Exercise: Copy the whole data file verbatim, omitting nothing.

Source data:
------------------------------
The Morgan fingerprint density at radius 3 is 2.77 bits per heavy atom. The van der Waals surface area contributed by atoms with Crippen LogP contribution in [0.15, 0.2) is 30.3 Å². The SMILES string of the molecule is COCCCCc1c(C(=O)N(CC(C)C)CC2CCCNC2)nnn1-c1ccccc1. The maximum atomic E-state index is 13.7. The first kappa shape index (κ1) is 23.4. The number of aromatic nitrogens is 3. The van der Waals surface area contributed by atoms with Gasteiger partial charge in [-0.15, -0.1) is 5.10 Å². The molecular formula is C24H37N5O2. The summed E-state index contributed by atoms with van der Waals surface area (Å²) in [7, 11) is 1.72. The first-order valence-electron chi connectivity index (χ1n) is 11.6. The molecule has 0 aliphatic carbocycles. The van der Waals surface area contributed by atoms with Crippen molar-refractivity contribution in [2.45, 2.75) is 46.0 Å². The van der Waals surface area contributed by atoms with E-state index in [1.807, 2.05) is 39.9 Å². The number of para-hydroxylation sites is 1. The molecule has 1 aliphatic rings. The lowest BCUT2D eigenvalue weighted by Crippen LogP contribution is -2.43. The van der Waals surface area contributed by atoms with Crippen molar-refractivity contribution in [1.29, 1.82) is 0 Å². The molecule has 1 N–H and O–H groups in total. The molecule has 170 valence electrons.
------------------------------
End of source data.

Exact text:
The Morgan fingerprint density at radius 3 is 2.77 bits per heavy atom. The van der Waals surface area contributed by atoms with Crippen LogP contribution in [0.15, 0.2) is 30.3 Å². The SMILES string of the molecule is COCCCCc1c(C(=O)N(CC(C)C)CC2CCCNC2)nnn1-c1ccccc1. The maximum atomic E-state index is 13.7. The first kappa shape index (κ1) is 23.4. The number of aromatic nitrogens is 3. The van der Waals surface area contributed by atoms with Gasteiger partial charge in [-0.15, -0.1) is 5.10 Å². The molecular formula is C24H37N5O2. The summed E-state index contributed by atoms with van der Waals surface area (Å²) in [7, 11) is 1.72. The first-order valence-electron chi connectivity index (χ1n) is 11.6. The molecule has 0 aliphatic carbocycles. The van der Waals surface area contributed by atoms with Crippen molar-refractivity contribution in [2.45, 2.75) is 46.0 Å². The van der Waals surface area contributed by atoms with E-state index in [1.807, 2.05) is 39.9 Å². The number of para-hydroxylation sites is 1. The molecule has 1 aliphatic rings. The lowest BCUT2D eigenvalue weighted by Crippen LogP contribution is -2.43. The van der Waals surface area contributed by atoms with Crippen molar-refractivity contribution in [1.29, 1.82) is 0 Å². The molecule has 1 N–H and O–H groups in total. The molecule has 170 valence electrons.